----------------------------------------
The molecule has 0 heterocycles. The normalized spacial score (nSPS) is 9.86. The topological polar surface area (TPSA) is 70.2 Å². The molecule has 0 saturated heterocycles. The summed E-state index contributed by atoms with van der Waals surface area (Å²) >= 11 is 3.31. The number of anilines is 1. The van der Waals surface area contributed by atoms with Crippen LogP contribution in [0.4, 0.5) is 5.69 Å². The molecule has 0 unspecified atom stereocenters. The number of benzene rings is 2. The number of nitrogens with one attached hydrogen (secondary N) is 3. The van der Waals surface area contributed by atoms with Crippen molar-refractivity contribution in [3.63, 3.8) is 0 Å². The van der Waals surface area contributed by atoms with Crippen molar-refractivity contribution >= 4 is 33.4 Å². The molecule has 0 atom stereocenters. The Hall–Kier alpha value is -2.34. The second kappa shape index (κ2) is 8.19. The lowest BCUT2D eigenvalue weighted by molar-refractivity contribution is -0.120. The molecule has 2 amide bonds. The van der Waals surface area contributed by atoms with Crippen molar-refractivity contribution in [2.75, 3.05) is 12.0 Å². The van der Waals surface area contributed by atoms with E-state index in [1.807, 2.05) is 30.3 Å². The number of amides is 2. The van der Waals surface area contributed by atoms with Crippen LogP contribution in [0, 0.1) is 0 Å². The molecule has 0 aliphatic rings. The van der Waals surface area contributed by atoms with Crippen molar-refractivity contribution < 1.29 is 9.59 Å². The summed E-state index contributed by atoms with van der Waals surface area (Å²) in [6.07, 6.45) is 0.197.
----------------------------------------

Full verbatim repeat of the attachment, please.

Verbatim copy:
The molecule has 0 heterocycles. The normalized spacial score (nSPS) is 9.86. The topological polar surface area (TPSA) is 70.2 Å². The molecule has 0 saturated heterocycles. The summed E-state index contributed by atoms with van der Waals surface area (Å²) >= 11 is 3.31. The number of anilines is 1. The van der Waals surface area contributed by atoms with Crippen LogP contribution in [0.4, 0.5) is 5.69 Å². The molecule has 0 unspecified atom stereocenters. The number of benzene rings is 2. The number of nitrogens with one attached hydrogen (secondary N) is 3. The van der Waals surface area contributed by atoms with Crippen molar-refractivity contribution in [3.63, 3.8) is 0 Å². The van der Waals surface area contributed by atoms with Crippen molar-refractivity contribution >= 4 is 33.4 Å². The molecule has 0 atom stereocenters. The Hall–Kier alpha value is -2.34. The second kappa shape index (κ2) is 8.19. The lowest BCUT2D eigenvalue weighted by molar-refractivity contribution is -0.120. The molecule has 2 amide bonds. The van der Waals surface area contributed by atoms with Crippen molar-refractivity contribution in [2.75, 3.05) is 12.0 Å². The van der Waals surface area contributed by atoms with E-state index in [1.807, 2.05) is 30.3 Å². The number of amides is 2. The van der Waals surface area contributed by atoms with Crippen LogP contribution in [0, 0.1) is 0 Å². The molecule has 0 aliphatic rings. The van der Waals surface area contributed by atoms with Crippen molar-refractivity contribution < 1.29 is 9.59 Å². The summed E-state index contributed by atoms with van der Waals surface area (Å²) in [6.07, 6.45) is 0.197.